Lawmakers passed HB320 on the final day of the 2000 legislative session, but the debate over the controversial utility reform bill waged on for nearly a year and was expected to continue this session.
But in the middle of the session's second week — poof! — it was repealed by both houses within three hours. The repeal subsequently was signed by Gov. Mike Leavitt.
Consumer advocates had said HB320, which would have become effective this summer, would have diminished the consumer voice in utility rate cases being considered by the Public Service Commission. Utilities, primarily Questar Corp., said the bill eliminated duplication and an adversarial atmosphere in rate cases.
HB320's sponsor, House Majority Whip David Ure, R-Kamas, quickly became the target of consumer advocates. He abandoned his efforts to fix HB320 in January when he floated the draft of new legislation, only to find that consumer groups hated that document even more than HB320.
In emotional remarks in the House, Ure called for HB320's repeal.
House colleagues adamantly defended Ure and his efforts to reform the regulatory system. They also joined Ure in blaming HB320 critics and a willing media in their attempts to tie HB320 to higher gas and electricity bills, Questar Corp.'s rising stock prices, and troubles other states have faced with electrical deregulation. The fact was, they said, that HB320 never went into effect.
The consumer advocates hailed the repeal, and Questar Gas President and Chief Executive Officer D.N. "Nick" Rose criticized "continual misstatements and misrepresentations from groups and individuals motivated by personal and political agendas, and dutifully reported by the news media."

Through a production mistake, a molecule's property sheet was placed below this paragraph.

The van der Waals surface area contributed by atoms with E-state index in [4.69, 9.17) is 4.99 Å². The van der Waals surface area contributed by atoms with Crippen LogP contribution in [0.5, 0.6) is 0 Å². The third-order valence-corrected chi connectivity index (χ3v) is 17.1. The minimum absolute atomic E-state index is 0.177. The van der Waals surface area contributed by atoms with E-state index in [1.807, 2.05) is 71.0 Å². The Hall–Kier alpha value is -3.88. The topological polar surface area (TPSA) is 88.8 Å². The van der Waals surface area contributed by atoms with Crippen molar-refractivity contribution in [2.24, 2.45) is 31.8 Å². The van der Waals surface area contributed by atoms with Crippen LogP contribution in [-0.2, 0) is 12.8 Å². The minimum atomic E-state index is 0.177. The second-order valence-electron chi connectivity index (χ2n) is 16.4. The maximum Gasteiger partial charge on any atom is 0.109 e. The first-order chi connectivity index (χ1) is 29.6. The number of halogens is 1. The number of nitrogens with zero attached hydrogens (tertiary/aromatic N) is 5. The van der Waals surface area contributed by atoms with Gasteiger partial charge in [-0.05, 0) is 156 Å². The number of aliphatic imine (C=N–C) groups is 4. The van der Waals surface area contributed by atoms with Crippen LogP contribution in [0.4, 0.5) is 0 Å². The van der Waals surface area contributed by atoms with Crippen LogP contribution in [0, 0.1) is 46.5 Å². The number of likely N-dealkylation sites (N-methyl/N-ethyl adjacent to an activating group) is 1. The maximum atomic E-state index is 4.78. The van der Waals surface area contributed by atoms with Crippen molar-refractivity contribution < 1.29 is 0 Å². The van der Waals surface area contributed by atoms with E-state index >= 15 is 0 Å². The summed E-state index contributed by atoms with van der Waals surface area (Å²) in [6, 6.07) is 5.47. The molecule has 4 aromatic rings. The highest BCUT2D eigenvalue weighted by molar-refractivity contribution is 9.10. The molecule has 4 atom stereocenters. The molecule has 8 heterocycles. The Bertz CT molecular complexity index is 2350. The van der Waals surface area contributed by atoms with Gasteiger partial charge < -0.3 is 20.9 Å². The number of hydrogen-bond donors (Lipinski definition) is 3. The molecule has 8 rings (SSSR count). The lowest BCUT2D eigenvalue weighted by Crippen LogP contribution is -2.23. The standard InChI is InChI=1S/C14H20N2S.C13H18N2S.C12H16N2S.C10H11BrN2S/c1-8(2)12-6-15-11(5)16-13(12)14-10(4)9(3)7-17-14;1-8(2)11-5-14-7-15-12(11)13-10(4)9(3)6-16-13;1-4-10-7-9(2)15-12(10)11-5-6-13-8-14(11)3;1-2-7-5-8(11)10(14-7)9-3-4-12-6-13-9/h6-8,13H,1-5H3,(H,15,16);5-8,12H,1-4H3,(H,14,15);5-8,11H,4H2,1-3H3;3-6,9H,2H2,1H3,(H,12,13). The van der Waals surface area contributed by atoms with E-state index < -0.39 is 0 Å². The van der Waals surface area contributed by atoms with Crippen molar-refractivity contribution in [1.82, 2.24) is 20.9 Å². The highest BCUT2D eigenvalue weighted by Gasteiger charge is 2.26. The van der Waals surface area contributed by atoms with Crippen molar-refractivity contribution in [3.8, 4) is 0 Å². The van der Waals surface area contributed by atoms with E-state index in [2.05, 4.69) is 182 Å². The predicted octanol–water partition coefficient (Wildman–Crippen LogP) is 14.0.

Rose said any streamlining of government and bureaucracy would be a task that "falls to someone else." Ure later said he would not be the point man for future regulatory reform legislation.
HB320 had been troublesome for politicians from the moment consumer groups became aware of its passage.
HB320 called for the merging of the Committee of Consumer Services with the Division of Public Utilities into a new Office of Public Advocate. But critics decried both the bill's substance and Questar attorneys' involvement in writing it.
Leavitt also drew fire when he let the bill become law without his signature. Opponents wondered if the governor had a conflict of interest because his father, former state Sen. Dixie Leavitt, is a stockholder and member of the board of directors of Questar Corp.
The governor, however, said he knew the bill was flawed and called on lawmakers to rework it. But months of legislative task force meetings produced no agreement on how to do it.
With no replacement legislation on hand, Leavitt threatened before this year's session to call a special session this year to get HB320 fixed.
Ure tried. He floated a draft that would have kept the Committee of Consumer Services intact but combined the Public Service Commission with the Division of Public Utilities. Consumer groups still weren't satisfied. They said the draft's provision of adding two new members to the commission could result in that organization being stacked with pro-utility members.
That's when Ure relented.